"Nothing. What's a motto with you?"

An interesting dustup caused by a contest post at the Freakonomics blog; the challenge is:

Write a six-word motto for the U.S. of A.
As I type, there are slightly under 1000 comment entries. I've read a few, and my impressions are the same as Lileks': wading through all the snarky half-witticisms is "like licking a corroded battery." (Read Lileks' entire essay, it's good.)

Little Green Footballs also takes a dim view: "the vast majority [of Freakonomics comments] are competing for the most downbeat, defeatist, self-hating motto possible." And his comment thread is bumping up against a couple thousand.

My favorite is an oldie but a goodie:

Land of the Free, Home of the Brave
Possible objections, and my response:

Objection 1: This shows you to be a jingoistic right wing yahoo.

My Response: That's right, baby. Kiss my shiny red, white, and blue ass.

Objection 2:That's not six words.

My Response: I'm not entering the stupid contest. Also, see my response to Objection 1.

(Headline source here, for the poor benighted souls who don't recognize it instantly.)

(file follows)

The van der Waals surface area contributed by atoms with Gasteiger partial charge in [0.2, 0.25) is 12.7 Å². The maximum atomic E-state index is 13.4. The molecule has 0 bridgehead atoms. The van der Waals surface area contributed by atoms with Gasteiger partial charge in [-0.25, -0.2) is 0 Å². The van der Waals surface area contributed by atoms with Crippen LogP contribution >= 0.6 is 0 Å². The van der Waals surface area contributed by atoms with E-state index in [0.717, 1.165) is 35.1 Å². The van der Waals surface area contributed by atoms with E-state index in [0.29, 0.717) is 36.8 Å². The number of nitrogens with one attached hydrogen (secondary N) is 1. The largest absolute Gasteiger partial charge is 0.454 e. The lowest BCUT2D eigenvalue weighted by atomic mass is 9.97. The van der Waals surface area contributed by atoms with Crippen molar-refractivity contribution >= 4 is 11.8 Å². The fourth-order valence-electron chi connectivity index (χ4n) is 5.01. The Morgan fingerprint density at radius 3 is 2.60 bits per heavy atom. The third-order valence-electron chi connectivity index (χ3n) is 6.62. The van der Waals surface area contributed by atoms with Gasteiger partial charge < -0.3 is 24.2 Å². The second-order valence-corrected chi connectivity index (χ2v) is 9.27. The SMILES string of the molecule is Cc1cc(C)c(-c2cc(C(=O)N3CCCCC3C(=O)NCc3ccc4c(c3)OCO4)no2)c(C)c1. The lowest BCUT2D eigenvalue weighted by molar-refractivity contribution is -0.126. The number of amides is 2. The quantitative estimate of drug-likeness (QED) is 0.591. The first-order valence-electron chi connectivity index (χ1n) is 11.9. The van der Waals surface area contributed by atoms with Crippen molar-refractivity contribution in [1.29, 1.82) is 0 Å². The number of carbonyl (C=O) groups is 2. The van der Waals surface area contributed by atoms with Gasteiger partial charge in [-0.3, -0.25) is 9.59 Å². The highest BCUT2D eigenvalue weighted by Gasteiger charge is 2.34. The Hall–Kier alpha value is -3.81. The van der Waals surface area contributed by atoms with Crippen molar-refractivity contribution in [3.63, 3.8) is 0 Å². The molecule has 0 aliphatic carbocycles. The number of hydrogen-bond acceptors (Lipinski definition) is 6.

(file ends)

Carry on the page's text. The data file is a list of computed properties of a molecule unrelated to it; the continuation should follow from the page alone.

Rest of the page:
Last Modified 2012-10-14 10:44 AM EDT

Without Caring What the Words Mean

The Blogometer excerpted an endorsement of Hillary Clinton from someone named Taylor Marsh:

Hillary Clinton embodies every fight I've ever waged. Every battle I've ever engaged. She is the embodiment of hope for all women, as well as anyone looking for a better life, a fairer break, young, old, poor and poorer. She's got the passion and she's got plans to make them happen.
All the mushy gushiness speaks for itself. But my question is: to what does the penultimate word "them" refer?

Nothing, right?

From George Orwell's essay "Politics and the English Language":

The writer either has a meaning and cannot express it, or he inadvertently says something else, or he is almost indifferent as to whether his words mean anything or not. This mixture of vagueness and sheer incompetence is the most marked characteristic of modern English prose, and especially of any kind of political writing. As soon as certain topics are raised, the concrete melts into the abstract and no one seems able to think of turns of speech that are not hackneyed: prose consists less and less of words chosen for the sake of their meaning, and more and more of phrases tacked together like the sections of a prefabricated henhouse.
It's been well over sixty years since Orwell wrote that, but he certainly saw Ms. Marsh coming.